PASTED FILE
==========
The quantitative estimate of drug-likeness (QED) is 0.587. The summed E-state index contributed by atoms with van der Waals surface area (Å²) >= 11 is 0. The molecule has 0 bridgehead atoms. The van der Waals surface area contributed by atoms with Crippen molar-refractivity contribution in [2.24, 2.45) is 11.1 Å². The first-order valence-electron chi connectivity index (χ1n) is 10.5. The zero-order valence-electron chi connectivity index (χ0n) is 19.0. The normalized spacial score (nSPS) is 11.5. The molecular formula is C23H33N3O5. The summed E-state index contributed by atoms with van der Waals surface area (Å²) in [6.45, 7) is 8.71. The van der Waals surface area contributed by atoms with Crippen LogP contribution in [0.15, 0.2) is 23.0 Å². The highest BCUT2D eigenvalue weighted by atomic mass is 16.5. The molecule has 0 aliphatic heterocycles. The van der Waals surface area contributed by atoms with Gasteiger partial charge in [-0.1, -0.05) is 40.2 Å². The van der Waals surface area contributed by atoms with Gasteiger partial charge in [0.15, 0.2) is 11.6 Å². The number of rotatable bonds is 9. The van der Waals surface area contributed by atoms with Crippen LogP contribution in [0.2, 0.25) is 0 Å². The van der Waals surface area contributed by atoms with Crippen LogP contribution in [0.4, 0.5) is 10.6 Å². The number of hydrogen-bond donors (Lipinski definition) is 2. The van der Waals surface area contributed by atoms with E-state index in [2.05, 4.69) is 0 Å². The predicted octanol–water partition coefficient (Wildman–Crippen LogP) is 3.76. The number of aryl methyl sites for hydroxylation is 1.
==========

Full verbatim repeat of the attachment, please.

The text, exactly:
The quantitative estimate of drug-likeness (QED) is 0.587. The summed E-state index contributed by atoms with van der Waals surface area (Å²) >= 11 is 0. The molecule has 0 bridgehead atoms. The van der Waals surface area contributed by atoms with Crippen molar-refractivity contribution in [2.24, 2.45) is 11.1 Å². The first-order valence-electron chi connectivity index (χ1n) is 10.5. The zero-order valence-electron chi connectivity index (χ0n) is 19.0. The normalized spacial score (nSPS) is 11.5. The molecular formula is C23H33N3O5. The summed E-state index contributed by atoms with van der Waals surface area (Å²) in [6.45, 7) is 8.71. The van der Waals surface area contributed by atoms with Crippen LogP contribution in [0.15, 0.2) is 23.0 Å². The highest BCUT2D eigenvalue weighted by atomic mass is 16.5. The molecule has 0 aliphatic heterocycles. The van der Waals surface area contributed by atoms with Gasteiger partial charge in [-0.1, -0.05) is 40.2 Å². The van der Waals surface area contributed by atoms with Gasteiger partial charge in [0.15, 0.2) is 11.6 Å². The number of rotatable bonds is 9. The van der Waals surface area contributed by atoms with Crippen LogP contribution in [0.2, 0.25) is 0 Å². The van der Waals surface area contributed by atoms with Crippen LogP contribution in [0.4, 0.5) is 10.6 Å². The number of hydrogen-bond donors (Lipinski definition) is 2. The van der Waals surface area contributed by atoms with E-state index in [2.05, 4.69) is 0 Å². The predicted octanol–water partition coefficient (Wildman–Crippen LogP) is 3.76. The number of aryl methyl sites for hydroxylation is 1.